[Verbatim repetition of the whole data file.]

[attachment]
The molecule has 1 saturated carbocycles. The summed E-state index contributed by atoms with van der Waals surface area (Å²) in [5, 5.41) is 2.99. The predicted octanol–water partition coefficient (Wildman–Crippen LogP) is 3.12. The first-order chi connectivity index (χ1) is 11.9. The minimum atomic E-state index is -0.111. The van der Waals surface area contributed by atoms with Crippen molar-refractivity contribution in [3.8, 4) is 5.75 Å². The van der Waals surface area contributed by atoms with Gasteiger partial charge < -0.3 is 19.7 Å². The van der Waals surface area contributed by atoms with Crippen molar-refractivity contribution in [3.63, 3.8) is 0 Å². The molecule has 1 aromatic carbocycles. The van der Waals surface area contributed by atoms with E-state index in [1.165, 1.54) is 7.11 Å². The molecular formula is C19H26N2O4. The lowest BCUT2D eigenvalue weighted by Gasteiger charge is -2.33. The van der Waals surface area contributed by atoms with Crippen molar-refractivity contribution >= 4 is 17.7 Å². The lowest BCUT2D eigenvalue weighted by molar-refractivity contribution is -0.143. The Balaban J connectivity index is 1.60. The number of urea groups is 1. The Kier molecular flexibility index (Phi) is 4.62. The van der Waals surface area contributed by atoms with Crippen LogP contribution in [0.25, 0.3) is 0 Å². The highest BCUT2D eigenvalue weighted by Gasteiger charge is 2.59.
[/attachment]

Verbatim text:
The molecule has 1 saturated carbocycles. The summed E-state index contributed by atoms with van der Waals surface area (Å²) in [5, 5.41) is 2.99. The predicted octanol–water partition coefficient (Wildman–Crippen LogP) is 3.12. The first-order chi connectivity index (χ1) is 11.9. The minimum atomic E-state index is -0.111. The van der Waals surface area contributed by atoms with Crippen molar-refractivity contribution in [3.8, 4) is 5.75 Å². The van der Waals surface area contributed by atoms with Gasteiger partial charge < -0.3 is 19.7 Å². The van der Waals surface area contributed by atoms with Crippen molar-refractivity contribution in [3.63, 3.8) is 0 Å². The molecule has 1 aromatic carbocycles. The van der Waals surface area contributed by atoms with E-state index in [1.165, 1.54) is 7.11 Å². The molecular formula is C19H26N2O4. The lowest BCUT2D eigenvalue weighted by Gasteiger charge is -2.33. The van der Waals surface area contributed by atoms with Crippen molar-refractivity contribution >= 4 is 17.7 Å². The lowest BCUT2D eigenvalue weighted by molar-refractivity contribution is -0.143. The Balaban J connectivity index is 1.60. The number of urea groups is 1. The Kier molecular flexibility index (Phi) is 4.62. The van der Waals surface area contributed by atoms with Crippen LogP contribution in [0.25, 0.3) is 0 Å². The highest BCUT2D eigenvalue weighted by Gasteiger charge is 2.59.